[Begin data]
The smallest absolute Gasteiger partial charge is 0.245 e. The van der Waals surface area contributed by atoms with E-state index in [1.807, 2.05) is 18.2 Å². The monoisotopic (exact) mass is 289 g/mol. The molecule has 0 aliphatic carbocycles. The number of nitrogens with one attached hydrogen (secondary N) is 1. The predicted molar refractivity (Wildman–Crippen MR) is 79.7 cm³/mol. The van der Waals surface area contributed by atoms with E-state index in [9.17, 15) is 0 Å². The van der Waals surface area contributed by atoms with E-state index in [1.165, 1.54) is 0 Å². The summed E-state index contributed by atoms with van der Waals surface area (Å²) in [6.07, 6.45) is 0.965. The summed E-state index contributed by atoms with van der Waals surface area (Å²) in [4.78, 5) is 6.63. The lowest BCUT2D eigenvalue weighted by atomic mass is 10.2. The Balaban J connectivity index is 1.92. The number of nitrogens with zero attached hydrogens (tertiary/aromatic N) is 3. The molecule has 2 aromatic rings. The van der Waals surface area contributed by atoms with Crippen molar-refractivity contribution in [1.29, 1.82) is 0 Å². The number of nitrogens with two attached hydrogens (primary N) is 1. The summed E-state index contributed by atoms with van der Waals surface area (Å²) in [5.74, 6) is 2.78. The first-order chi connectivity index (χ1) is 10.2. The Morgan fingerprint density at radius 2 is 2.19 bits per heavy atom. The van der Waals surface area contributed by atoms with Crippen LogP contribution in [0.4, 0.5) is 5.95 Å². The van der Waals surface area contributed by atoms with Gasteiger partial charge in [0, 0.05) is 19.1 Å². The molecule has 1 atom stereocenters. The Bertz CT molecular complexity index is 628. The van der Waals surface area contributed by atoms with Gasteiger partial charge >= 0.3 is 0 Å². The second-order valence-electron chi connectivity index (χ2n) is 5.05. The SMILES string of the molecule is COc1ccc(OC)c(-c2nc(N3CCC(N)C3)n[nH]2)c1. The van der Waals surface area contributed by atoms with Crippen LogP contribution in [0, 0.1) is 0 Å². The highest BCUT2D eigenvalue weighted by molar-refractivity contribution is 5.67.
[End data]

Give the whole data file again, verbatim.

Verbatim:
The smallest absolute Gasteiger partial charge is 0.245 e. The van der Waals surface area contributed by atoms with E-state index in [1.807, 2.05) is 18.2 Å². The monoisotopic (exact) mass is 289 g/mol. The molecule has 0 aliphatic carbocycles. The number of nitrogens with one attached hydrogen (secondary N) is 1. The predicted molar refractivity (Wildman–Crippen MR) is 79.7 cm³/mol. The van der Waals surface area contributed by atoms with E-state index in [9.17, 15) is 0 Å². The van der Waals surface area contributed by atoms with E-state index in [1.165, 1.54) is 0 Å². The summed E-state index contributed by atoms with van der Waals surface area (Å²) in [6.07, 6.45) is 0.965. The summed E-state index contributed by atoms with van der Waals surface area (Å²) in [4.78, 5) is 6.63. The lowest BCUT2D eigenvalue weighted by atomic mass is 10.2. The Balaban J connectivity index is 1.92. The number of nitrogens with zero attached hydrogens (tertiary/aromatic N) is 3. The molecule has 2 aromatic rings. The van der Waals surface area contributed by atoms with Crippen molar-refractivity contribution in [1.29, 1.82) is 0 Å². The number of nitrogens with two attached hydrogens (primary N) is 1. The summed E-state index contributed by atoms with van der Waals surface area (Å²) in [5.74, 6) is 2.78. The first-order chi connectivity index (χ1) is 10.2. The Morgan fingerprint density at radius 2 is 2.19 bits per heavy atom. The van der Waals surface area contributed by atoms with Crippen LogP contribution in [0.4, 0.5) is 5.95 Å². The van der Waals surface area contributed by atoms with Gasteiger partial charge in [0, 0.05) is 19.1 Å². The molecule has 1 atom stereocenters. The Bertz CT molecular complexity index is 628. The van der Waals surface area contributed by atoms with Gasteiger partial charge >= 0.3 is 0 Å². The second-order valence-electron chi connectivity index (χ2n) is 5.05. The SMILES string of the molecule is COc1ccc(OC)c(-c2nc(N3CCC(N)C3)n[nH]2)c1. The van der Waals surface area contributed by atoms with Crippen LogP contribution in [0, 0.1) is 0 Å². The highest BCUT2D eigenvalue weighted by molar-refractivity contribution is 5.67.